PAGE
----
The S&P 500 – in essence a collection of sectors that are ‘pro’, ‘anti’ and ‘neutral’ the USD’s status – appears to be on the way to our target of 3000+, based on a conservative measurement of its daily chart pattern. This was the NFTRH alternate scenario after our expected summer drive to test the January top did not prove out a then favored view that the test would fail. As you can see, SPX broke out, dropped to test the breakout and off it goes. We have since been operating to the new favored plan.

Continue reading US/Global Stocks, Commodities, Precious Metals and the ‘Anti-USD’ Trade

Never Mind the Bollocks, Here’s the Avocado Toast

By Keith Weiner

For about ten bucks a month, Netflix will give you all the movies you can watch, plus tons of TV show series and other programs, such as one-off science documentaries. They don’t offer all movies, merely more than you can watch. Oh, and there are no commercials.

They don’t just give you old BBC reruns, which you know they can get for a pittance. Netflix is spending money (well Federal Reserve Notes) producing its own original content.

Did we mention that there are no commercials? How is this even possible? According to CNBC, Netflix is spending $8 billion to produce 700 shows. Assuming all of its reported 118 million subscribers pay $10, their production budget eats up more than half a year of their total subscription fee revenue.

CNBC reports that Netflix is exploring the idea of putting ads in its shows. Unfortunately, a quarter of its subscribers say they would leave if that happens. The economics of free vs the economics of losing 25% of your customers in one wrong move. It’s the tiger or the tiger.

Continue reading Never Mind the Bollocks, Here’s the Avocado Toast

Illicit Arbitrage Cut by Tax Cuts and Jobs Act, Report 3 Sep 2018

By Keith Weiner

This week, we are back to our ongoing series on capital destruction. Let’s consider the simple transaction of issuing a bond. Party X sells a bond to Party Y. We will first offer something entirely uncontroversial. If the interest rate rises after Y buys the bond, then Y takes a loss. Or if the interest rate falls, then Y makes a capital gain. This is simply saying that the bond price moves inverse to the interest rate.

However, it is highly controversial for some reason, to note that X is on the other side of the trade. If Y takes a loss then it is X’s gain. If Y makes a gain, then it is X’s loss. Party X is short the bond, and Party Y is long. When the price of an asset moves up, shorts lose and longs win. When it moves down, shorts win and longs lose.

Continue reading Illicit Arbitrage Cut by Tax Cuts and Jobs Act, Report 3 Sep 2018

Another Gold Bearish Factor, Report

By Keith Weiner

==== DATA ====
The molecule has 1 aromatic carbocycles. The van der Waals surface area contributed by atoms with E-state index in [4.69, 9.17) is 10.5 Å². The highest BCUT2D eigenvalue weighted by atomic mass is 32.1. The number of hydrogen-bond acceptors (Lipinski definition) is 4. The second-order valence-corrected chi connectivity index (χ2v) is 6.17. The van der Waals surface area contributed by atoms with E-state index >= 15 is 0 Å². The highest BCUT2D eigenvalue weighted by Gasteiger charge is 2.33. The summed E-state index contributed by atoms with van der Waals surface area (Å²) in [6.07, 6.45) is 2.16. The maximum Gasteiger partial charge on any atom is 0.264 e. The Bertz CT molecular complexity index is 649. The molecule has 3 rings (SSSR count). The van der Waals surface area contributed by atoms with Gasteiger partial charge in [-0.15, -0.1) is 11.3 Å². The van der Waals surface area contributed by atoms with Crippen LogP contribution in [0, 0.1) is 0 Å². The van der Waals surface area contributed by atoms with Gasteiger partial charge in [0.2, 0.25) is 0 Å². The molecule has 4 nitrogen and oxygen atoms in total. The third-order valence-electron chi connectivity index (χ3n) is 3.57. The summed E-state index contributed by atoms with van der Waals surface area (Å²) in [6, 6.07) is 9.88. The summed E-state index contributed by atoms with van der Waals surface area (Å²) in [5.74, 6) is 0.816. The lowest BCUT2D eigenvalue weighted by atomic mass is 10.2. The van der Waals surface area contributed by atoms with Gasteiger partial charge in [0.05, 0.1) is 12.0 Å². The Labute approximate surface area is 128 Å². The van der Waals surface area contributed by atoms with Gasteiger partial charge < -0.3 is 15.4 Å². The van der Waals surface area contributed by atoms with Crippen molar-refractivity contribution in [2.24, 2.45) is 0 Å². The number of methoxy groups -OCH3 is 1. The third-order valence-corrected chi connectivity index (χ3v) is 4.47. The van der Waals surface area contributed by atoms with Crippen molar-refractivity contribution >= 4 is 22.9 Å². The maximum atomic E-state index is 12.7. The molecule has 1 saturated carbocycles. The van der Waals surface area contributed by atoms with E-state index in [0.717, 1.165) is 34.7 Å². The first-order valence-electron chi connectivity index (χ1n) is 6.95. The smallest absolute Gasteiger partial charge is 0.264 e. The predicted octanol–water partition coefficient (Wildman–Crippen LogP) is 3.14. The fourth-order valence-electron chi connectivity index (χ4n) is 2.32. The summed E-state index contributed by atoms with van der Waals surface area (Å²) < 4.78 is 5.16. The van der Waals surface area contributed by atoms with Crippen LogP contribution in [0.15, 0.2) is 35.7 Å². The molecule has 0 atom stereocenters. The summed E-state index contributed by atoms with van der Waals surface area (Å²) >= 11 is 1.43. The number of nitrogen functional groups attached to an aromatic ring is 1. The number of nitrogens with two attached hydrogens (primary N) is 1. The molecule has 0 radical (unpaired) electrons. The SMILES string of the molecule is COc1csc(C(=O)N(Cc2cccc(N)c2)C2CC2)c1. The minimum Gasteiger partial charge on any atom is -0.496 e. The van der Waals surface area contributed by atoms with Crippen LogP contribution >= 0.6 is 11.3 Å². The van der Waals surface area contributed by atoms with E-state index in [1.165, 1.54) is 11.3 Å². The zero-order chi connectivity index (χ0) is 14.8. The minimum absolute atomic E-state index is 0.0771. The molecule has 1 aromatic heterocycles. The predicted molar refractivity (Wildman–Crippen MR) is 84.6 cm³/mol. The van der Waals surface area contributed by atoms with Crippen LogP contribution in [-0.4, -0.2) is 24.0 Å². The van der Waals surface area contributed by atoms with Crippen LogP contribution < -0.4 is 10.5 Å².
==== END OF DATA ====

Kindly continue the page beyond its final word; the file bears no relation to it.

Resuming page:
Last week, we said that the consensus is that gold must go down (as measured in terms of the unstable dollar) and then will rocket higher. We suggested that if everyone expects an outcome in the market, the outcome is likely not to turn out that way. We also said that this time, there is likely less leverage employed to buy gold and that gold is less leveraged as well. And this, combined with a contrarian perspective on the consensus view, means that this time gold won’t go down before going up.

Dan Oliver of Myrmikan Capital emailed Keith to say that people in the third world use gold as collateral on their loans. When they can’t repay, the gold collateral is sold by the creditors. This time around, there is likely to be a larger crisis in the so-called emerging markets and their currencies, and hence this selling of gold will be a bigger factor. With greater selling pressure on gold, we’re back to the bearish case.

Million Ton Rock, Meet Million Ton Force

The bottom line is that we have several forces pushing gold up, and several pushing it down. On the up side (not upside, sorry we couldn’t resist) these include creditors rightly fearing dreadful losses when debtors default, speculators wrongly thinking that an increase in the quantity of dollars causes gold to go up, and even the possible path to remonetizing gold if we are successful in help Nevada to issue a gold bond. On the downside, we have speculators who front-run the consensus that gold must go down first in a crisis, and we have forced selling by leveraged gold holders in the first and third worlds.

Continue reading Another Gold Bearish Factor, Report

Cross Asset Volatility

By Callum Thomas

This unassuming chart contains a wealth of information about the challenges we currently face with active asset allocation and the global macro backdrop.  Basically what it shows is an alternative measure of the average volatility across stocks, bonds, commodities, and currencies.  The bottom line is volatility across asset classes is starting to wake up from a deep sleep.

What’s driving this?  We can talk about how you should expect higher volatility as the market/business cycles mature (and indeed they are), but a big driver is and will continue to be politics and policy.  We’re in the middle of a major monetary policy experiment (quantitative tightening or QT) – if QE was a force for volatility suppression, it’s pure logic that QT should work in the opposite direction.  So investors need to start thinking about how to deal with this in their investment process, because with greater volatility comes greater opportunity.